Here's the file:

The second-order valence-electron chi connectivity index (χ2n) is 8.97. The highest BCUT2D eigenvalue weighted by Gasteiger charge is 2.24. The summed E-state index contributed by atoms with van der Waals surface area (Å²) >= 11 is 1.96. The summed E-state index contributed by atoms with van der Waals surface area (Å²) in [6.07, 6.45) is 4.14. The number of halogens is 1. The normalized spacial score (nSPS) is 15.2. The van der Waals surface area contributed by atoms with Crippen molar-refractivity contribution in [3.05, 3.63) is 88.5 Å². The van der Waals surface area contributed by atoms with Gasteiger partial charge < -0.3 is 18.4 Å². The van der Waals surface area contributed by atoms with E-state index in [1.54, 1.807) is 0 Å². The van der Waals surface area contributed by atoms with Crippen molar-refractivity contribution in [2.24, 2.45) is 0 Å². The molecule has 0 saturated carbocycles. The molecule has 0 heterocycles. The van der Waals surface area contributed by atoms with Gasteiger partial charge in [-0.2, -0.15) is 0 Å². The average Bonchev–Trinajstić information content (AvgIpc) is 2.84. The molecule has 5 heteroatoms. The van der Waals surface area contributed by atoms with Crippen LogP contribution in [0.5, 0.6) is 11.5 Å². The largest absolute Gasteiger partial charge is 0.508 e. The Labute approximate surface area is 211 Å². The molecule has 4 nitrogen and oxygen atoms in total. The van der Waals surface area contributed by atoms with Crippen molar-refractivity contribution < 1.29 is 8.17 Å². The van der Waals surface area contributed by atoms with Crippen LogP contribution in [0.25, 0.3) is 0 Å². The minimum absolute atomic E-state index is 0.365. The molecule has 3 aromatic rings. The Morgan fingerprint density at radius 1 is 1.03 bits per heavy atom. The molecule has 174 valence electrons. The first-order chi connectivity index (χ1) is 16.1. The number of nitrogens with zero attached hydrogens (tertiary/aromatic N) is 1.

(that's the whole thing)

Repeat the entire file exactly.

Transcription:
The second-order valence-electron chi connectivity index (χ2n) is 8.97. The highest BCUT2D eigenvalue weighted by Gasteiger charge is 2.24. The summed E-state index contributed by atoms with van der Waals surface area (Å²) >= 11 is 1.96. The summed E-state index contributed by atoms with van der Waals surface area (Å²) in [6.07, 6.45) is 4.14. The number of halogens is 1. The normalized spacial score (nSPS) is 15.2. The van der Waals surface area contributed by atoms with Crippen molar-refractivity contribution in [3.05, 3.63) is 88.5 Å². The van der Waals surface area contributed by atoms with Gasteiger partial charge < -0.3 is 18.4 Å². The van der Waals surface area contributed by atoms with E-state index in [1.54, 1.807) is 0 Å². The van der Waals surface area contributed by atoms with Crippen molar-refractivity contribution in [2.24, 2.45) is 0 Å². The molecule has 0 saturated carbocycles. The molecule has 0 heterocycles. The van der Waals surface area contributed by atoms with Gasteiger partial charge in [-0.2, -0.15) is 0 Å². The average Bonchev–Trinajstić information content (AvgIpc) is 2.84. The molecule has 5 heteroatoms. The van der Waals surface area contributed by atoms with Crippen LogP contribution in [0.5, 0.6) is 11.5 Å². The largest absolute Gasteiger partial charge is 0.508 e. The Labute approximate surface area is 211 Å². The molecule has 4 nitrogen and oxygen atoms in total. The van der Waals surface area contributed by atoms with Crippen molar-refractivity contribution < 1.29 is 8.17 Å². The van der Waals surface area contributed by atoms with Crippen LogP contribution in [0.25, 0.3) is 0 Å². The minimum absolute atomic E-state index is 0.365. The molecule has 3 aromatic rings. The Morgan fingerprint density at radius 1 is 1.03 bits per heavy atom. The molecule has 174 valence electrons. The first-order chi connectivity index (χ1) is 16.1. The number of nitrogens with zero attached hydrogens (tertiary/aromatic N) is 1.